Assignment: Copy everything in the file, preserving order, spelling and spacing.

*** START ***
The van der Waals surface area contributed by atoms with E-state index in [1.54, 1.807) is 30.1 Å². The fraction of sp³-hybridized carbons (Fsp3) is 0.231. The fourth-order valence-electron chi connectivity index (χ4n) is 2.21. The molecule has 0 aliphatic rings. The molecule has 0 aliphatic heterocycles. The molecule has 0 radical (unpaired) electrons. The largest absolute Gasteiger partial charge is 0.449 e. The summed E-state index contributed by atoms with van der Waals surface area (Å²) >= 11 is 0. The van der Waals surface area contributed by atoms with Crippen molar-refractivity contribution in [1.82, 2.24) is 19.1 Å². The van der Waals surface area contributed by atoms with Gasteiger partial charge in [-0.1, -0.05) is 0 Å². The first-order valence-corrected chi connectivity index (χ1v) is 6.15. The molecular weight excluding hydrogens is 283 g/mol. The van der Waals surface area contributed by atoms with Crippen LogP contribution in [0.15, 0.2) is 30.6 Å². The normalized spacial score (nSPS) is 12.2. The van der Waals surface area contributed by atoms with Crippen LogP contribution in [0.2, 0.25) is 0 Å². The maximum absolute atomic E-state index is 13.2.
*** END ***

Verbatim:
The van der Waals surface area contributed by atoms with E-state index in [1.54, 1.807) is 30.1 Å². The fraction of sp³-hybridized carbons (Fsp3) is 0.231. The fourth-order valence-electron chi connectivity index (χ4n) is 2.21. The molecule has 0 aliphatic rings. The molecule has 0 aliphatic heterocycles. The molecule has 0 radical (unpaired) electrons. The largest absolute Gasteiger partial charge is 0.449 e. The summed E-state index contributed by atoms with van der Waals surface area (Å²) >= 11 is 0. The van der Waals surface area contributed by atoms with Crippen molar-refractivity contribution in [1.82, 2.24) is 19.1 Å². The van der Waals surface area contributed by atoms with Gasteiger partial charge in [-0.1, -0.05) is 0 Å². The first-order valence-corrected chi connectivity index (χ1v) is 6.15. The molecular weight excluding hydrogens is 283 g/mol. The van der Waals surface area contributed by atoms with Crippen LogP contribution in [0.15, 0.2) is 30.6 Å². The normalized spacial score (nSPS) is 12.2. The van der Waals surface area contributed by atoms with Crippen LogP contribution in [0.2, 0.25) is 0 Å². The maximum absolute atomic E-state index is 13.2.